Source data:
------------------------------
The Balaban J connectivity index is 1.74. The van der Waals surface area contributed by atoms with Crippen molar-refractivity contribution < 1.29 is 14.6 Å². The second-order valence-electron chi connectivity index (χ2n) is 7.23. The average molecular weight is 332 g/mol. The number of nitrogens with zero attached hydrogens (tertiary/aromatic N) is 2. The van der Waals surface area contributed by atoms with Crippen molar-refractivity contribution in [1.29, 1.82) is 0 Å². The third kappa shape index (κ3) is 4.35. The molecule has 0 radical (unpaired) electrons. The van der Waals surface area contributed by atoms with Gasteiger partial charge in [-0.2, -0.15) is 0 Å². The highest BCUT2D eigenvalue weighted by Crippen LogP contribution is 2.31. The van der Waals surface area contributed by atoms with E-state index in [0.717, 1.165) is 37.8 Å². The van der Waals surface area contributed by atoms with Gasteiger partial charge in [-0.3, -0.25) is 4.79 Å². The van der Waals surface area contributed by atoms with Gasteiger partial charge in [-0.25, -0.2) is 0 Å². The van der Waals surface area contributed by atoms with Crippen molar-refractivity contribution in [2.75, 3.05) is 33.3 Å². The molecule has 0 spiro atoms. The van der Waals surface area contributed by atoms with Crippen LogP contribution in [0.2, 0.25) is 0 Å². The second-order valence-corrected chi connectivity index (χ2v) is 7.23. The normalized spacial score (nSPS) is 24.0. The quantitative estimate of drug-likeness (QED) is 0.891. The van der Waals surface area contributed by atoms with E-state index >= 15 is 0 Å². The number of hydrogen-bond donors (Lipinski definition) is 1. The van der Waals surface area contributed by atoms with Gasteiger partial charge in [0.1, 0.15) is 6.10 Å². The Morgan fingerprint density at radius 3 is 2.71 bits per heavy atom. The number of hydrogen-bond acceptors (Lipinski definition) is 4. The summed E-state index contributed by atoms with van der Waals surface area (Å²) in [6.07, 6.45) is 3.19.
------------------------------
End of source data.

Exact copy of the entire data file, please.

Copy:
The Balaban J connectivity index is 1.74. The van der Waals surface area contributed by atoms with Crippen molar-refractivity contribution < 1.29 is 14.6 Å². The second-order valence-electron chi connectivity index (χ2n) is 7.23. The average molecular weight is 332 g/mol. The number of nitrogens with zero attached hydrogens (tertiary/aromatic N) is 2. The van der Waals surface area contributed by atoms with Crippen molar-refractivity contribution in [1.29, 1.82) is 0 Å². The third kappa shape index (κ3) is 4.35. The molecule has 0 radical (unpaired) electrons. The van der Waals surface area contributed by atoms with Gasteiger partial charge in [-0.2, -0.15) is 0 Å². The highest BCUT2D eigenvalue weighted by Crippen LogP contribution is 2.31. The van der Waals surface area contributed by atoms with E-state index in [0.717, 1.165) is 37.8 Å². The van der Waals surface area contributed by atoms with Gasteiger partial charge in [-0.3, -0.25) is 4.79 Å². The van der Waals surface area contributed by atoms with Gasteiger partial charge in [-0.25, -0.2) is 0 Å². The van der Waals surface area contributed by atoms with Crippen molar-refractivity contribution in [2.75, 3.05) is 33.3 Å². The molecule has 0 spiro atoms. The van der Waals surface area contributed by atoms with Crippen LogP contribution in [0.2, 0.25) is 0 Å². The second-order valence-corrected chi connectivity index (χ2v) is 7.23. The normalized spacial score (nSPS) is 24.0. The quantitative estimate of drug-likeness (QED) is 0.891. The van der Waals surface area contributed by atoms with E-state index >= 15 is 0 Å². The number of hydrogen-bond donors (Lipinski definition) is 1. The van der Waals surface area contributed by atoms with Gasteiger partial charge in [0.1, 0.15) is 6.10 Å². The Morgan fingerprint density at radius 3 is 2.71 bits per heavy atom. The number of hydrogen-bond acceptors (Lipinski definition) is 4. The summed E-state index contributed by atoms with van der Waals surface area (Å²) in [6.07, 6.45) is 3.19.